It's not easy being Santa Claus. Just ask Lloyd Chang.
It takes Chang nearly an hour – and two helpers – to put on the red and white suit, chunky black belt, wig and beard. There's also the powder that he must dab on to prevent the jolly old fella's white locks from matting to his skin.
But there's much more to the act than simply having the look.
Patience, a hearty "ho-ho-ho"' and a love for little ones are essential.
"Some kids pull on your beard, others poke your tummy. Some even pee on you. And when they do, you can't throw the child off your lap," said Chang, 52, a Cutler Bay newspaper deliveryman who has portrayed St. Nicholas at Santa's Enchanted Forest in West Miami-Dade. "You have to keep smiling."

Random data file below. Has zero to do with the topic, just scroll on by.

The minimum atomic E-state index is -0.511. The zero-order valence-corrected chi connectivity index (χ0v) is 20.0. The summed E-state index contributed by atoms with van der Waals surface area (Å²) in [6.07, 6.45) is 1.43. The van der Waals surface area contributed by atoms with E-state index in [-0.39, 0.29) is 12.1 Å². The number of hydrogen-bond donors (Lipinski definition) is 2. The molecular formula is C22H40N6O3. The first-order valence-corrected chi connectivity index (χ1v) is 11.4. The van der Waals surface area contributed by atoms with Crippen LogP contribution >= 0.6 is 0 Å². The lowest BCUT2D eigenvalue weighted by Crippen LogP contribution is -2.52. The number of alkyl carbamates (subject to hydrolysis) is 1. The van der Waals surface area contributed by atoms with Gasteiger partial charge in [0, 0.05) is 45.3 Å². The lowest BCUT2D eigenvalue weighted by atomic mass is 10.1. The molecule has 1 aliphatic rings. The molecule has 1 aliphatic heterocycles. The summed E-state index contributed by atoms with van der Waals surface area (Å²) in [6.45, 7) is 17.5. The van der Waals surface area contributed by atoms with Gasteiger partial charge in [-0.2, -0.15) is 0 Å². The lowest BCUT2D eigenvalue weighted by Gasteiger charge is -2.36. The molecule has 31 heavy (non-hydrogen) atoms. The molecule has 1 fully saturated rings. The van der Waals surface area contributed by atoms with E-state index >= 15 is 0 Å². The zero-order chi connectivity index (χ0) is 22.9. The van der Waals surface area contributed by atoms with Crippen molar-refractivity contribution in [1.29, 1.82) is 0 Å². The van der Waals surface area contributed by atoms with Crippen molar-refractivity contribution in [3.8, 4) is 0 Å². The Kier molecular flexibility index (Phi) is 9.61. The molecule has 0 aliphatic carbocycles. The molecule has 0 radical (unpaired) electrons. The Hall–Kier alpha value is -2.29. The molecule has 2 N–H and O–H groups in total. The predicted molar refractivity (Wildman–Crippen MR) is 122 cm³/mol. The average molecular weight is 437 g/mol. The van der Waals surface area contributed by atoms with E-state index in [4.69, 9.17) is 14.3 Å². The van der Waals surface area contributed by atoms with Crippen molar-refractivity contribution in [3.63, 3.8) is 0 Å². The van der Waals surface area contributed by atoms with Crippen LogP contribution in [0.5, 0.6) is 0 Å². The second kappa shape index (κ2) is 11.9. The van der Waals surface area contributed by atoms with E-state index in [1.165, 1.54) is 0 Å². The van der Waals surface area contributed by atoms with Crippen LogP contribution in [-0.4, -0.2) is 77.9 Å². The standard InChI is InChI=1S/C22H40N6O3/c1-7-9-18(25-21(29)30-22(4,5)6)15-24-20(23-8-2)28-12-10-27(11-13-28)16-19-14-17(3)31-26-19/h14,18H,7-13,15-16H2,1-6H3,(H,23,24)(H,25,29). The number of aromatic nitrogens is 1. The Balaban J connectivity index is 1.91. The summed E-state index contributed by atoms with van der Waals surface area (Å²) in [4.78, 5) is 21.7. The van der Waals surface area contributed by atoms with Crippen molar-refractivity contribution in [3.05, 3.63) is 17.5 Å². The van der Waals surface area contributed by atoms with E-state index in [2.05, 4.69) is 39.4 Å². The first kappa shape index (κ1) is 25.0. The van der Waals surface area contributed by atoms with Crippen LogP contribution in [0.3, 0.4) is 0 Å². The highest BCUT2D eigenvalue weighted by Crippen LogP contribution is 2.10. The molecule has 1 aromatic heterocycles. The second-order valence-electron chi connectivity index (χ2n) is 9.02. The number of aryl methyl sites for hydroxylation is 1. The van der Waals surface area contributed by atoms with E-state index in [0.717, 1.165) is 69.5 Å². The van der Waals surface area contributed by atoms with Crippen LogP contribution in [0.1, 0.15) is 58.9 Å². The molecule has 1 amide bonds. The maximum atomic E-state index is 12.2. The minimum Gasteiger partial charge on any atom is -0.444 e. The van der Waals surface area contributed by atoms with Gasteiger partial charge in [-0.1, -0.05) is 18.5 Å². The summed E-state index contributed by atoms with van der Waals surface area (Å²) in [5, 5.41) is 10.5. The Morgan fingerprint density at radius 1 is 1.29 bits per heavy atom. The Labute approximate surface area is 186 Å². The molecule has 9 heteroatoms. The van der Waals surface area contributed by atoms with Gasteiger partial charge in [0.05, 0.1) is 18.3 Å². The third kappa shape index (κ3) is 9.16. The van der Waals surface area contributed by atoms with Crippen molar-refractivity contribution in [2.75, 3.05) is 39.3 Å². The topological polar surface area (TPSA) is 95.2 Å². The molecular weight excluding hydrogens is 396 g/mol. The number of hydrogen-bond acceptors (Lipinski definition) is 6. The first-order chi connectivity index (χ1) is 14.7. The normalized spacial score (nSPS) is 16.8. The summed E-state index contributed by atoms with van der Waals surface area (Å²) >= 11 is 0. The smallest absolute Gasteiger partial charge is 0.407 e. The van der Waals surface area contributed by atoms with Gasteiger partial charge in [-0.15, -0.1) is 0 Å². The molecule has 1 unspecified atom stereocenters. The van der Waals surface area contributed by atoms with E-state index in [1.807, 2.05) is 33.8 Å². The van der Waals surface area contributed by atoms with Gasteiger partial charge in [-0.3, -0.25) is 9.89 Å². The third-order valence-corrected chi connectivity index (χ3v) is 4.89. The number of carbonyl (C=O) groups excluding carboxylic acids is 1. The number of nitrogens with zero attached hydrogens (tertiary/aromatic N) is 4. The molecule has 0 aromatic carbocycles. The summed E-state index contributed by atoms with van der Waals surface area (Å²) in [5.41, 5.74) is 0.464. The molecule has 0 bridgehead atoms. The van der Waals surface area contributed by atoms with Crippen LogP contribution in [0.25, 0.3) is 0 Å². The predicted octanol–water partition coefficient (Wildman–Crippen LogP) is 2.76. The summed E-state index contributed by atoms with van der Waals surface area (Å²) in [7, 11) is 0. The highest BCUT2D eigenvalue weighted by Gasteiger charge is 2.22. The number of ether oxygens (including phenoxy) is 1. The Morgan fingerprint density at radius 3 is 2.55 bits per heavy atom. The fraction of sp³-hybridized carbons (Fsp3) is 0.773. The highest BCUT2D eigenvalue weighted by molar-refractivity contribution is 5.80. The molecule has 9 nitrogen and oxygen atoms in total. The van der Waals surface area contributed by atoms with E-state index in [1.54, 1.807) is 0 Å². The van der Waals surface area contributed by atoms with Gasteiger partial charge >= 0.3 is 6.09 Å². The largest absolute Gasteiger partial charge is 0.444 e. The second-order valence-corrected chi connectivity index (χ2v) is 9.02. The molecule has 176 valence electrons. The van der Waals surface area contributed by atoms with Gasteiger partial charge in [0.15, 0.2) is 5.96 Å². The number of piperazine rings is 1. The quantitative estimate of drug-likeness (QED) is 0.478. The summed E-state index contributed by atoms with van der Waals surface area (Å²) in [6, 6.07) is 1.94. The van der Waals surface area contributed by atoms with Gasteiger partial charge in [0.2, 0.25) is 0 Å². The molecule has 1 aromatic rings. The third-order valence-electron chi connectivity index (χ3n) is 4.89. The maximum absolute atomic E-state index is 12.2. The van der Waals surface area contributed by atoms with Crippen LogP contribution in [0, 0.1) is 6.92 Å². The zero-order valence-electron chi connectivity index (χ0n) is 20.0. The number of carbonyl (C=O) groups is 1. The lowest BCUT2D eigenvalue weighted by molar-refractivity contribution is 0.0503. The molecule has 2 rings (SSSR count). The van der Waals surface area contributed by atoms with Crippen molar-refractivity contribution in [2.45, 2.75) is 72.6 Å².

Come the holiday season, it's pretty easy to spot a St. Nick wannabe. They're in malls, on television commercials and at busy intersections trying to lure shoppers.
For some, dressing up as the legend is a way to make extra cash. For others, it has a deeper meaning.
As a child in Massachusetts, Bob Howayeck watched his father in awe as he donned a Santa costume and visited children in their neighborhood, handing out gifts and sharing stories about the meaning of Christmas.
Howayeck, 57, of Fort Lauderdale followed in his late father's footsteps.
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